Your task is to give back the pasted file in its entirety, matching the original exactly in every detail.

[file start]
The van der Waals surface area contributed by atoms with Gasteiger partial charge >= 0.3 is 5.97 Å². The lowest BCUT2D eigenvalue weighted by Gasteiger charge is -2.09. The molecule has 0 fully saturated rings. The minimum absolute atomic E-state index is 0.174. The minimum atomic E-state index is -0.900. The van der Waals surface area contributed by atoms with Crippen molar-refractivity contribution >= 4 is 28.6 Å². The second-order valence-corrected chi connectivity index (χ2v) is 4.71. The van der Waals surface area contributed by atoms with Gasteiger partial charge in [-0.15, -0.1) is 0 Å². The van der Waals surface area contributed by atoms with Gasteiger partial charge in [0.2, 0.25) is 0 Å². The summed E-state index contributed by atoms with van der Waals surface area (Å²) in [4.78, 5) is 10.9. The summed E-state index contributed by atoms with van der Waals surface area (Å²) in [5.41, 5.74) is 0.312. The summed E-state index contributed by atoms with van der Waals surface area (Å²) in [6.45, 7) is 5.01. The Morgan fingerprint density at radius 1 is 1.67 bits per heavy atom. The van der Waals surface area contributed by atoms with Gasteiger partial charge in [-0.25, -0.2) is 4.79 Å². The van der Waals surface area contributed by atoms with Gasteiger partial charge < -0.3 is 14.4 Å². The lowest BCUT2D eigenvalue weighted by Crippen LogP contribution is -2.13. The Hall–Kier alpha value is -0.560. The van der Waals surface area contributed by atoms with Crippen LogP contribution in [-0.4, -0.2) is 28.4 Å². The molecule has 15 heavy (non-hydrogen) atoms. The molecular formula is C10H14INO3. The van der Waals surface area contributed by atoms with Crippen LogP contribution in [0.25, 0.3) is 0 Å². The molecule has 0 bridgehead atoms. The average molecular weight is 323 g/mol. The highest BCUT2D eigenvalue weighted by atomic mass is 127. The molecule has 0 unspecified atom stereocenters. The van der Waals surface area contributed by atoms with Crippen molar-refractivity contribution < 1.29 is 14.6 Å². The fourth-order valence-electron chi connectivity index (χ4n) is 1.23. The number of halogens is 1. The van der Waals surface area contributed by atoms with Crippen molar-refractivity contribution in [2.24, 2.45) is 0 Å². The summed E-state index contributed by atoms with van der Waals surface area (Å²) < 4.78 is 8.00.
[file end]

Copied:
The van der Waals surface area contributed by atoms with Gasteiger partial charge >= 0.3 is 5.97 Å². The lowest BCUT2D eigenvalue weighted by Gasteiger charge is -2.09. The molecule has 0 fully saturated rings. The minimum absolute atomic E-state index is 0.174. The minimum atomic E-state index is -0.900. The van der Waals surface area contributed by atoms with Crippen molar-refractivity contribution >= 4 is 28.6 Å². The second-order valence-corrected chi connectivity index (χ2v) is 4.71. The van der Waals surface area contributed by atoms with Gasteiger partial charge in [-0.15, -0.1) is 0 Å². The van der Waals surface area contributed by atoms with Gasteiger partial charge in [0.2, 0.25) is 0 Å². The summed E-state index contributed by atoms with van der Waals surface area (Å²) in [4.78, 5) is 10.9. The summed E-state index contributed by atoms with van der Waals surface area (Å²) in [5.41, 5.74) is 0.312. The summed E-state index contributed by atoms with van der Waals surface area (Å²) in [6.45, 7) is 5.01. The Morgan fingerprint density at radius 1 is 1.67 bits per heavy atom. The van der Waals surface area contributed by atoms with Gasteiger partial charge in [-0.25, -0.2) is 4.79 Å². The van der Waals surface area contributed by atoms with Gasteiger partial charge < -0.3 is 14.4 Å². The lowest BCUT2D eigenvalue weighted by Crippen LogP contribution is -2.13. The Hall–Kier alpha value is -0.560. The van der Waals surface area contributed by atoms with Crippen LogP contribution in [-0.4, -0.2) is 28.4 Å². The molecule has 15 heavy (non-hydrogen) atoms. The molecular formula is C10H14INO3. The van der Waals surface area contributed by atoms with Crippen LogP contribution in [0.25, 0.3) is 0 Å². The molecule has 0 bridgehead atoms. The average molecular weight is 323 g/mol. The highest BCUT2D eigenvalue weighted by atomic mass is 127. The molecule has 0 unspecified atom stereocenters. The van der Waals surface area contributed by atoms with Crippen molar-refractivity contribution < 1.29 is 14.6 Å². The fourth-order valence-electron chi connectivity index (χ4n) is 1.23. The number of halogens is 1. The van der Waals surface area contributed by atoms with Crippen molar-refractivity contribution in [2.24, 2.45) is 0 Å². The summed E-state index contributed by atoms with van der Waals surface area (Å²) < 4.78 is 8.00.